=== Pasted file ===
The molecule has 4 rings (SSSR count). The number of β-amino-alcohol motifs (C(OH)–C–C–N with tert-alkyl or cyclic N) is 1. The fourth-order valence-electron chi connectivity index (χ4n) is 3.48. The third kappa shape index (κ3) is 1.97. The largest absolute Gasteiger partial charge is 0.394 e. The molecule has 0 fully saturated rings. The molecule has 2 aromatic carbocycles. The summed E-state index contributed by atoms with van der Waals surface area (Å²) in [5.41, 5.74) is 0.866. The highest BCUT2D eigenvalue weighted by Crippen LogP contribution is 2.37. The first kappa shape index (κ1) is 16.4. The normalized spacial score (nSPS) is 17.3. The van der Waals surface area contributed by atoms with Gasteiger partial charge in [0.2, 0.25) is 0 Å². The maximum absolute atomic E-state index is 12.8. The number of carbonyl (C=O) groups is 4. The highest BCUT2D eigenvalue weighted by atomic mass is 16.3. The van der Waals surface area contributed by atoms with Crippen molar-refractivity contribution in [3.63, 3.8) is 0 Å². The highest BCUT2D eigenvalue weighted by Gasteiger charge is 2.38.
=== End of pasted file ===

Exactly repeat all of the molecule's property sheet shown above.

The molecule has 4 rings (SSSR count). The number of β-amino-alcohol motifs (C(OH)–C–C–N with tert-alkyl or cyclic N) is 1. The fourth-order valence-electron chi connectivity index (χ4n) is 3.48. The third kappa shape index (κ3) is 1.97. The largest absolute Gasteiger partial charge is 0.394 e. The molecule has 0 fully saturated rings. The molecule has 2 aromatic carbocycles. The summed E-state index contributed by atoms with van der Waals surface area (Å²) in [5.41, 5.74) is 0.866. The highest BCUT2D eigenvalue weighted by Crippen LogP contribution is 2.37. The first kappa shape index (κ1) is 16.4. The normalized spacial score (nSPS) is 17.3. The van der Waals surface area contributed by atoms with Gasteiger partial charge in [0.2, 0.25) is 0 Å². The maximum absolute atomic E-state index is 12.8. The number of carbonyl (C=O) groups is 4. The highest BCUT2D eigenvalue weighted by atomic mass is 16.3. The van der Waals surface area contributed by atoms with Crippen molar-refractivity contribution in [3.63, 3.8) is 0 Å². The highest BCUT2D eigenvalue weighted by Gasteiger charge is 2.38.